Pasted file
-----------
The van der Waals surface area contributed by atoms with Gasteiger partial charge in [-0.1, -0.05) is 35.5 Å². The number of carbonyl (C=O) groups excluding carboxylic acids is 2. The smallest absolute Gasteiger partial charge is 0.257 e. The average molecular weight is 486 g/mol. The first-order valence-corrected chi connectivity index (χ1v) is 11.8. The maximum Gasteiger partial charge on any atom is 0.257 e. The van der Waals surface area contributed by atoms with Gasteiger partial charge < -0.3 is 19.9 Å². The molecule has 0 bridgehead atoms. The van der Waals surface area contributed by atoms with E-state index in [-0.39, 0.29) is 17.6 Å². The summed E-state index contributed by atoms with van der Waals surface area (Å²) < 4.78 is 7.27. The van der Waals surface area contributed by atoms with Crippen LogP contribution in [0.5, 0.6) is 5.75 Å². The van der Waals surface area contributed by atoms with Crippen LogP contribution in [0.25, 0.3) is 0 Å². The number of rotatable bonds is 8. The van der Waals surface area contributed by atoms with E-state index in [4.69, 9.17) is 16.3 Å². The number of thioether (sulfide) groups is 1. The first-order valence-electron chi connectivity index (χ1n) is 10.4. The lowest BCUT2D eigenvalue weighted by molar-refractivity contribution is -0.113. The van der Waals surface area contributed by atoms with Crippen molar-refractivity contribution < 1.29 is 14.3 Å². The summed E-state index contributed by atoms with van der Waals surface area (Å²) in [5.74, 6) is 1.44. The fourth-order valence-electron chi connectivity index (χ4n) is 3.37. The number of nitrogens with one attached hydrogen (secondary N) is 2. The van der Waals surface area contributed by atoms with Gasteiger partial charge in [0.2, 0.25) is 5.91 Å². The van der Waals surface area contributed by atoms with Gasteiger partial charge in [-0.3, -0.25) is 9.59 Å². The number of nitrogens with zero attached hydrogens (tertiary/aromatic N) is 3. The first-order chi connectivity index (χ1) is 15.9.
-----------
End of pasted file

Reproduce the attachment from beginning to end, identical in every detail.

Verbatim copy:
The van der Waals surface area contributed by atoms with Gasteiger partial charge in [-0.1, -0.05) is 35.5 Å². The number of carbonyl (C=O) groups excluding carboxylic acids is 2. The smallest absolute Gasteiger partial charge is 0.257 e. The average molecular weight is 486 g/mol. The first-order valence-corrected chi connectivity index (χ1v) is 11.8. The maximum Gasteiger partial charge on any atom is 0.257 e. The van der Waals surface area contributed by atoms with Gasteiger partial charge < -0.3 is 19.9 Å². The molecule has 0 bridgehead atoms. The van der Waals surface area contributed by atoms with E-state index in [-0.39, 0.29) is 17.6 Å². The summed E-state index contributed by atoms with van der Waals surface area (Å²) < 4.78 is 7.27. The van der Waals surface area contributed by atoms with Crippen LogP contribution in [0.5, 0.6) is 5.75 Å². The van der Waals surface area contributed by atoms with Crippen LogP contribution in [0.25, 0.3) is 0 Å². The number of rotatable bonds is 8. The van der Waals surface area contributed by atoms with E-state index in [4.69, 9.17) is 16.3 Å². The number of thioether (sulfide) groups is 1. The first-order valence-electron chi connectivity index (χ1n) is 10.4. The lowest BCUT2D eigenvalue weighted by molar-refractivity contribution is -0.113. The van der Waals surface area contributed by atoms with Crippen molar-refractivity contribution < 1.29 is 14.3 Å². The summed E-state index contributed by atoms with van der Waals surface area (Å²) in [5.74, 6) is 1.44. The fourth-order valence-electron chi connectivity index (χ4n) is 3.37. The number of nitrogens with one attached hydrogen (secondary N) is 2. The van der Waals surface area contributed by atoms with Gasteiger partial charge in [0.2, 0.25) is 5.91 Å². The van der Waals surface area contributed by atoms with Gasteiger partial charge in [-0.3, -0.25) is 9.59 Å². The number of nitrogens with zero attached hydrogens (tertiary/aromatic N) is 3. The first-order chi connectivity index (χ1) is 15.9.